Yesterday evening the Colorado Republican legislative staff hosted a blogger round (or square as the case may be) table discussion on some of the looming issues on the eve of the legislative session. Topics of discussion ranged from public employee pensions to medical marijuana to government transparency.
Rather than provide a recap, I’ll point you to the thoughts of liberal blogger David Thielen — whom I finally met in person and sat next to during the discussion. Though he was outnumbered about 15 to 1, Thielen held his own and was treated well. His Colorado Pols essay reviewing the event was honest, fair-minded and lighthearted — which:
- Shows the GOP leadership in attendance (who took a healthy share of time answering his questions) to be serious, fair and open
- Makes him stand out from the Pols crowd
- May get him ostracized by some in the Lefty quarters, in no small part because I now have written something complimentary about him twice within a week’s time
Thielen noted the confab was “a lot less partisan than I expected” (contrary to popular opinion, Republicans don’t even metaphorically “tar and feather” stranded Democrats who wander into our midst, much less literally).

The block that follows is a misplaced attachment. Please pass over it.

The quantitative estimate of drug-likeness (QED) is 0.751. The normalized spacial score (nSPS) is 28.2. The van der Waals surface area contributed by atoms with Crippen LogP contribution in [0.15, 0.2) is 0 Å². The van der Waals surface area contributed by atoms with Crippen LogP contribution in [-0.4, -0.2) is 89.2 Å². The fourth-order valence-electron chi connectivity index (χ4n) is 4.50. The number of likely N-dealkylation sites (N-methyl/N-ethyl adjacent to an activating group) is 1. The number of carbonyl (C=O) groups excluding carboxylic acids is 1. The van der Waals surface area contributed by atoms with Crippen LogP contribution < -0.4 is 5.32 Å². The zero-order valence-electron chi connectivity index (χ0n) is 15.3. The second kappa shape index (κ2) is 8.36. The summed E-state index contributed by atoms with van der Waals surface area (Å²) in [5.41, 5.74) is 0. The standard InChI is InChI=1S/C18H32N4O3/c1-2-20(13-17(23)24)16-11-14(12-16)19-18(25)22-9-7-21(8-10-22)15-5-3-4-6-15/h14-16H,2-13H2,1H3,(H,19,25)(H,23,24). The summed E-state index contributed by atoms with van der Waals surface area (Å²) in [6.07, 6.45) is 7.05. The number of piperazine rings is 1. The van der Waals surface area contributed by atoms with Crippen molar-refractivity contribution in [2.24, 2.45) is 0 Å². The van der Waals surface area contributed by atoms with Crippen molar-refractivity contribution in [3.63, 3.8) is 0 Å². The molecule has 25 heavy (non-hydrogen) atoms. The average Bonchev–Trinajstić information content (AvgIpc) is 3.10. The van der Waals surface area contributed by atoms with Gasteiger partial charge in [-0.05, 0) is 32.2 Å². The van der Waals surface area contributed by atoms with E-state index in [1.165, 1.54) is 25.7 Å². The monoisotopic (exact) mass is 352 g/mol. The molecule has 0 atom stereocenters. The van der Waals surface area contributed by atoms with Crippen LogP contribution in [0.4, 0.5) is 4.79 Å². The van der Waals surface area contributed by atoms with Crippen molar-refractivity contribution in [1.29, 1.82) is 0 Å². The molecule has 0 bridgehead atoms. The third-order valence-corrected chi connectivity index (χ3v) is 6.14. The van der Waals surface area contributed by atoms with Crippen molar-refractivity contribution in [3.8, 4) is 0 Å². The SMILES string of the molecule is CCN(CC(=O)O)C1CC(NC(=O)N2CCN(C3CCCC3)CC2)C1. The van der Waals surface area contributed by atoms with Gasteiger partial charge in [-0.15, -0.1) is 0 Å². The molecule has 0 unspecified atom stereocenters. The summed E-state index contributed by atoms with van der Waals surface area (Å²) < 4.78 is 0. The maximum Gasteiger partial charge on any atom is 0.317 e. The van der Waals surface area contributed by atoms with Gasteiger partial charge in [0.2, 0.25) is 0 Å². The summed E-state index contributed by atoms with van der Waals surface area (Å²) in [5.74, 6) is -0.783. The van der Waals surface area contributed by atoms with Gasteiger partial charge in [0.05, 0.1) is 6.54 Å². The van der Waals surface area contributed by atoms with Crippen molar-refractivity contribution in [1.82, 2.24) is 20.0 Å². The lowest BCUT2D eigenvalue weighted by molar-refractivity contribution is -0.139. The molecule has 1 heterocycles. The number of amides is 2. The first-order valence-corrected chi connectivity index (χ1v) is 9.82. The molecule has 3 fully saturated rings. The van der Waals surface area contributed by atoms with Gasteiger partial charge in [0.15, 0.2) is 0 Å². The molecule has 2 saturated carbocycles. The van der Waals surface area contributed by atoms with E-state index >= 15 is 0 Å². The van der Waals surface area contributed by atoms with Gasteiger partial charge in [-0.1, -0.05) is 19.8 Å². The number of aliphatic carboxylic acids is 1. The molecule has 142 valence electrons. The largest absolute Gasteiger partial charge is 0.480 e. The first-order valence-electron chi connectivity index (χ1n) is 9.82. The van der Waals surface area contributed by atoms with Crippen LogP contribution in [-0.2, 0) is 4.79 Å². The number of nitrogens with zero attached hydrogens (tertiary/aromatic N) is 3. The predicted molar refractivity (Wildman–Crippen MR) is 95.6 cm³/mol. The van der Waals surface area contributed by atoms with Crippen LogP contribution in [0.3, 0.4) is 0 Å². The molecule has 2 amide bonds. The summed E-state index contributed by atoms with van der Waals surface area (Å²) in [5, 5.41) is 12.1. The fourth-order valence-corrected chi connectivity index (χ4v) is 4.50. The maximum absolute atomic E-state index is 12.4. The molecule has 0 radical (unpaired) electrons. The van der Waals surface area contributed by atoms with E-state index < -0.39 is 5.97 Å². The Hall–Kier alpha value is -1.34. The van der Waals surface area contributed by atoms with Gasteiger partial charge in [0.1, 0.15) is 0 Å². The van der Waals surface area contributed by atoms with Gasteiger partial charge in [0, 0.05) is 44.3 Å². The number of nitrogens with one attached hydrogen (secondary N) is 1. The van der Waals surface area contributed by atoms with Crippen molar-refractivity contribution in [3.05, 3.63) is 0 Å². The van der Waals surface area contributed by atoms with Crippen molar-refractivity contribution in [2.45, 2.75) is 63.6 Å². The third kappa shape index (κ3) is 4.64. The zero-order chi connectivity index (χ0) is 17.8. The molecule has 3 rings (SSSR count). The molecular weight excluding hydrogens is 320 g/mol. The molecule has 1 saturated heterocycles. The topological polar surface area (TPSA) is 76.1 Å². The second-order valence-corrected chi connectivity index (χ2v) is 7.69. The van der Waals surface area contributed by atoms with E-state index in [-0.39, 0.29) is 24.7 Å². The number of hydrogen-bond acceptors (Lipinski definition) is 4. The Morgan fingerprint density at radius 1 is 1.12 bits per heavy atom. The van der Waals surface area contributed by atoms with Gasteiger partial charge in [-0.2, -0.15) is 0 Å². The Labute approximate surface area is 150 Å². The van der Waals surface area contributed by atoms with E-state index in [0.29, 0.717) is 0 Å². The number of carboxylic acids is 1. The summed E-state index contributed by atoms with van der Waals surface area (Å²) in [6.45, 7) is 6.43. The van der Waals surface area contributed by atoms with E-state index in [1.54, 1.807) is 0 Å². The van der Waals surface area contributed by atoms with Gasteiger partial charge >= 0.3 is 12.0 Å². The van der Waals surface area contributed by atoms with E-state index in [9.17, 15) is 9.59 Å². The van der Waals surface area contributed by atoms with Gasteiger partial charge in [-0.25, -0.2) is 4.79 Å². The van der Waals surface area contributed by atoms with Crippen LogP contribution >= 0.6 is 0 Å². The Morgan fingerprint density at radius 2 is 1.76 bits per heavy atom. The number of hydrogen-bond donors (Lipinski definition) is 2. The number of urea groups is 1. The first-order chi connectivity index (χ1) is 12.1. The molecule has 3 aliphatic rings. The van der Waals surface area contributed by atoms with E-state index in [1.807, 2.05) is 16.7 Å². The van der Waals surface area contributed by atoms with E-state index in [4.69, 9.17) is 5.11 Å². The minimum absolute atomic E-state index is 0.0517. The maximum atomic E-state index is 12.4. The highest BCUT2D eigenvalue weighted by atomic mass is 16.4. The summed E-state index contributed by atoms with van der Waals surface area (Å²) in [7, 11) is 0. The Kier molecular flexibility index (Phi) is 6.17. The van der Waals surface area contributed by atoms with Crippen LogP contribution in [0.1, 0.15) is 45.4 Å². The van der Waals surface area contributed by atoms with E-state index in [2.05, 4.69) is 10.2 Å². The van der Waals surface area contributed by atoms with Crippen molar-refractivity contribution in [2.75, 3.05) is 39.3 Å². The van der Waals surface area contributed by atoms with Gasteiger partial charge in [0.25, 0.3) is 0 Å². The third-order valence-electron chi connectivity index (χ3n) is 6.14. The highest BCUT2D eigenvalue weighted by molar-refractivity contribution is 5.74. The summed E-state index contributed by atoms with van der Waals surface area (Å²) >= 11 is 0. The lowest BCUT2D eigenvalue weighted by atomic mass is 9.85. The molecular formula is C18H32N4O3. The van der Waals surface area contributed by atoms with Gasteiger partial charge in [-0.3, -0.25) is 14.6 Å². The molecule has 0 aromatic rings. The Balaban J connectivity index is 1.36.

Taken altogether, this means to me that the Colorado GOP — with leadership from the likes of senate minority leader Josh Penry — have clearly brandished their bona fides as a serious governing party. Principles are preserved, with a laser-like focus on restoring efficient, responsive government and erring on the side of responsible liberty and economic sanity. Prolonged minority status has a habit of doing that to a political party.
Though Republicans’ ability to leverage legislative success is limited, such a serious approach figures to improve the case they can take to the state’s voters in the fall. The 2010 Colorado elections may be very interesting, after all.
Anyway, the legislative session gets off and running tomorrow. Usually I say “hold on to your wallets”, but this time with real budget cuts on the table here’s hoping for genuine and lasting taxpayer-friendly reform in state government. Or at least, minimal damage compared to years past. The Democrats under the Golden Dome may prove me wrong, however.